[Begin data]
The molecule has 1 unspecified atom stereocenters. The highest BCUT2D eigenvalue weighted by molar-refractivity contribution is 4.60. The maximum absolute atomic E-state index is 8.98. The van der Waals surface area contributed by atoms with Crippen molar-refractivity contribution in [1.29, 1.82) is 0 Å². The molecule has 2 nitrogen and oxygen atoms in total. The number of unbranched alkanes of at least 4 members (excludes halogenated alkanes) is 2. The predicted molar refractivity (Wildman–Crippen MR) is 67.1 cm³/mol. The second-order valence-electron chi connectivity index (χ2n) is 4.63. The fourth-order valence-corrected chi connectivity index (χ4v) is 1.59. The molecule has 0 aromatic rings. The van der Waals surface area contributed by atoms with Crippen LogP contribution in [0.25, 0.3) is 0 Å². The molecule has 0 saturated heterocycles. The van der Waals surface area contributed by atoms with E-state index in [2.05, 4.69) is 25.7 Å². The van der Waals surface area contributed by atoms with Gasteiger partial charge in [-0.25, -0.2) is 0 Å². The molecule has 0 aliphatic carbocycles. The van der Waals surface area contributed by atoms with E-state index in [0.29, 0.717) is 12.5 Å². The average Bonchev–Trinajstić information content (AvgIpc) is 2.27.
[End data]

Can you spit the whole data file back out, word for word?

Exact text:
The molecule has 1 unspecified atom stereocenters. The highest BCUT2D eigenvalue weighted by molar-refractivity contribution is 4.60. The maximum absolute atomic E-state index is 8.98. The van der Waals surface area contributed by atoms with Crippen molar-refractivity contribution in [1.29, 1.82) is 0 Å². The molecule has 2 nitrogen and oxygen atoms in total. The number of unbranched alkanes of at least 4 members (excludes halogenated alkanes) is 2. The predicted molar refractivity (Wildman–Crippen MR) is 67.1 cm³/mol. The second-order valence-electron chi connectivity index (χ2n) is 4.63. The fourth-order valence-corrected chi connectivity index (χ4v) is 1.59. The molecule has 0 aromatic rings. The van der Waals surface area contributed by atoms with Crippen LogP contribution in [0.25, 0.3) is 0 Å². The molecule has 0 saturated heterocycles. The van der Waals surface area contributed by atoms with E-state index in [2.05, 4.69) is 25.7 Å². The van der Waals surface area contributed by atoms with Gasteiger partial charge in [-0.25, -0.2) is 0 Å². The molecule has 0 aliphatic carbocycles. The van der Waals surface area contributed by atoms with E-state index in [0.29, 0.717) is 12.5 Å². The average Bonchev–Trinajstić information content (AvgIpc) is 2.27.